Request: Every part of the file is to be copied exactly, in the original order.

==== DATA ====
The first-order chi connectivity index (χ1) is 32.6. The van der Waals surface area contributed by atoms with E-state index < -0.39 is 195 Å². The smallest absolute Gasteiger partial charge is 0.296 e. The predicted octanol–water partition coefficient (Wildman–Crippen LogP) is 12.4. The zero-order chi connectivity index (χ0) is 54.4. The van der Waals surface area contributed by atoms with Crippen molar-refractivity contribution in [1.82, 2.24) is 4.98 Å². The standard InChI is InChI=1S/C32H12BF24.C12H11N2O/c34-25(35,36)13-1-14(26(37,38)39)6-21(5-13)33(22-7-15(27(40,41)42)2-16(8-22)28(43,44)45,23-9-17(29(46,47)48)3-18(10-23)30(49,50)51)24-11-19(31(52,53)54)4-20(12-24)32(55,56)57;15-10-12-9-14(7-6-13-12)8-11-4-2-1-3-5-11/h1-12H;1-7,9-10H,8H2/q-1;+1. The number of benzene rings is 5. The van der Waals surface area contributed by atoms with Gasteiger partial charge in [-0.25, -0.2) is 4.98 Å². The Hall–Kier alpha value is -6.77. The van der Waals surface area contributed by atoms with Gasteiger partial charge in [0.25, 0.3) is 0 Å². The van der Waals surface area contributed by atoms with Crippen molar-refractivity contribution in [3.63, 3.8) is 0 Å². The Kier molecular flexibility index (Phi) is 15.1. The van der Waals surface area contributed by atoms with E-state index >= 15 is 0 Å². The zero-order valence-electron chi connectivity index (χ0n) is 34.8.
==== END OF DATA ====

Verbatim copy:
The first-order chi connectivity index (χ1) is 32.6. The van der Waals surface area contributed by atoms with E-state index < -0.39 is 195 Å². The smallest absolute Gasteiger partial charge is 0.296 e. The predicted octanol–water partition coefficient (Wildman–Crippen LogP) is 12.4. The zero-order chi connectivity index (χ0) is 54.4. The van der Waals surface area contributed by atoms with Crippen molar-refractivity contribution in [1.82, 2.24) is 4.98 Å². The standard InChI is InChI=1S/C32H12BF24.C12H11N2O/c34-25(35,36)13-1-14(26(37,38)39)6-21(5-13)33(22-7-15(27(40,41)42)2-16(8-22)28(43,44)45,23-9-17(29(46,47)48)3-18(10-23)30(49,50)51)24-11-19(31(52,53)54)4-20(12-24)32(55,56)57;15-10-12-9-14(7-6-13-12)8-11-4-2-1-3-5-11/h1-12H;1-7,9-10H,8H2/q-1;+1. The number of benzene rings is 5. The van der Waals surface area contributed by atoms with Gasteiger partial charge in [-0.25, -0.2) is 4.98 Å². The Hall–Kier alpha value is -6.77. The van der Waals surface area contributed by atoms with Gasteiger partial charge in [0.25, 0.3) is 0 Å². The van der Waals surface area contributed by atoms with Crippen molar-refractivity contribution in [3.63, 3.8) is 0 Å². The Kier molecular flexibility index (Phi) is 15.1. The van der Waals surface area contributed by atoms with E-state index >= 15 is 0 Å². The zero-order valence-electron chi connectivity index (χ0n) is 34.8.